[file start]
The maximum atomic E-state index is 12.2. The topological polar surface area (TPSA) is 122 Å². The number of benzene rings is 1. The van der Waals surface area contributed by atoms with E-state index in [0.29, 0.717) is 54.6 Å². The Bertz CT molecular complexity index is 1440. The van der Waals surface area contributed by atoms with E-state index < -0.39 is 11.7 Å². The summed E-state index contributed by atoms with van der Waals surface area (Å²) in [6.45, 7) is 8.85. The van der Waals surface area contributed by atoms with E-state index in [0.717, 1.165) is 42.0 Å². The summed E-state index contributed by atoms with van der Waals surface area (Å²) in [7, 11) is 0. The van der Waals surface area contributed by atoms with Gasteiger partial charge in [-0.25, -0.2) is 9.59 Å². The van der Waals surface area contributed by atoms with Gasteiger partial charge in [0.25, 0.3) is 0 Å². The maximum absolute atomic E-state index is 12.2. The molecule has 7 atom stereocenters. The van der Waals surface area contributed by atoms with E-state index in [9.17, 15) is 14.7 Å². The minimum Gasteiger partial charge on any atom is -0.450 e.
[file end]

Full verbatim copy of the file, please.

The maximum atomic E-state index is 12.2. The topological polar surface area (TPSA) is 122 Å². The number of benzene rings is 1. The van der Waals surface area contributed by atoms with E-state index in [0.29, 0.717) is 54.6 Å². The Bertz CT molecular complexity index is 1440. The van der Waals surface area contributed by atoms with E-state index < -0.39 is 11.7 Å². The summed E-state index contributed by atoms with van der Waals surface area (Å²) in [6.45, 7) is 8.85. The van der Waals surface area contributed by atoms with E-state index in [0.717, 1.165) is 42.0 Å². The summed E-state index contributed by atoms with van der Waals surface area (Å²) in [7, 11) is 0. The van der Waals surface area contributed by atoms with Gasteiger partial charge in [-0.25, -0.2) is 9.59 Å². The van der Waals surface area contributed by atoms with Gasteiger partial charge in [0.25, 0.3) is 0 Å². The maximum absolute atomic E-state index is 12.2. The molecule has 7 atom stereocenters. The van der Waals surface area contributed by atoms with E-state index in [9.17, 15) is 14.7 Å². The minimum Gasteiger partial charge on any atom is -0.450 e.